9. Kårlund, A., Gómez-Gallego, C., Turpeinen, A.M., Outi-Maaria Palo-oja, Hani El‐Nezami and Kolehmainen, M. (2019). Protein Supplements and Their Relation with Nutrition, Microbiota Composition and Health: Is More Protein Always Better for Sportspeople? Nutrients, [online] 11(4), pp.829–829. doi:https://doi.org/10.3390/nu11040829.
  10. Magge, S. and Lembo, A. (2012). Low-FODMAP Diet for Treatment of Irritable Bowel Syndrome. Gastroenterology & hepatology, [online] 8(11), pp.739–45. Available at: https://www.ncbi.nlm.nih.gov/pmc/articles/PMC3966170/.
  11. Gang Jee Ko, Obi, Y., Tortorici, A.R. and Kamyar Kalantar-Zadeh (2017). Dietary protein intake and chronic kidney disease. Current Opinion in Clinical Nutrition and Metabolic Care, [online] 20(1), pp.77–85. doi:https://doi.org/10.1097/mco.0000000000000342.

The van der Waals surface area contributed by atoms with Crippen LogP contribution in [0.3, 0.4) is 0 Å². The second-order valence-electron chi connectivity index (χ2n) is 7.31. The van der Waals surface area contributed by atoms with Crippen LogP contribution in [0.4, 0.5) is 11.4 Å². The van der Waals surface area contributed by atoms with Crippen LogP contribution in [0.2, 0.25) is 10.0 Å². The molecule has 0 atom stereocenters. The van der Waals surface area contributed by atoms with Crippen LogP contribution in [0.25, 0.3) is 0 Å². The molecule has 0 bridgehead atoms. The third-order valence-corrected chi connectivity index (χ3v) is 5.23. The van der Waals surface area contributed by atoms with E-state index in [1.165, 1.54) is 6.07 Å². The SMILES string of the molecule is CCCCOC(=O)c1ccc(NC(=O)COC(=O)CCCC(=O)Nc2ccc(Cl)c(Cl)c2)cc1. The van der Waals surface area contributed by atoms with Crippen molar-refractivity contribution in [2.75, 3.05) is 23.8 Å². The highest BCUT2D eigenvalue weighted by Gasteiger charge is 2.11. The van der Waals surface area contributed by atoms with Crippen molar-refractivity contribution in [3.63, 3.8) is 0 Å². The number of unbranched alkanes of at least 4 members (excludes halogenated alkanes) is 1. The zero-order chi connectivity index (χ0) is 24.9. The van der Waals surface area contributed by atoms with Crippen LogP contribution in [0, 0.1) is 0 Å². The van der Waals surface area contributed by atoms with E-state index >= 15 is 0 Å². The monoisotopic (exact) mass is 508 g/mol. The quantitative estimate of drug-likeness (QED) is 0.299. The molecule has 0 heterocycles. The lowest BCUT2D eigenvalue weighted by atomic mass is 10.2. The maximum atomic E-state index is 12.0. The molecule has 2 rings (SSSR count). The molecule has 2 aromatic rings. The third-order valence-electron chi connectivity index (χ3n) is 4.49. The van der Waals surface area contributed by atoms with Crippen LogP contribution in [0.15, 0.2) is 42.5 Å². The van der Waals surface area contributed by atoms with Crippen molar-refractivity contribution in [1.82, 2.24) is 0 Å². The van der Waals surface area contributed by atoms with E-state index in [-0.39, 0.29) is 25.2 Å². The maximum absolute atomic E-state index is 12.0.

12. Saunders, M., Luden, N.D., DeWitt, C.R., Gross, M.C. and Amanda Dillon Rios (2018). Protein Supplementation During or Following a Marathon Run Influences Post-Exercise Recovery. Nutrients, [online] 10(3), pp.333–333. doi:https://doi.org/10.3390/nu10030333.
Lindsey Desoto

Medically reviewed by:

Kathy Shattler

Lindsey DeSoto is a Registered Dietitian Nutritionist based out of Coastal Mississippi. She earned her BSc in Nutrition Sciences from the University of Alabama. Lindsey has a passion for helping others live their healthiest life by translating the latest evidence-based research into easy-to-digest, approachable content.

Medically reviewed by:

Kathy Shattler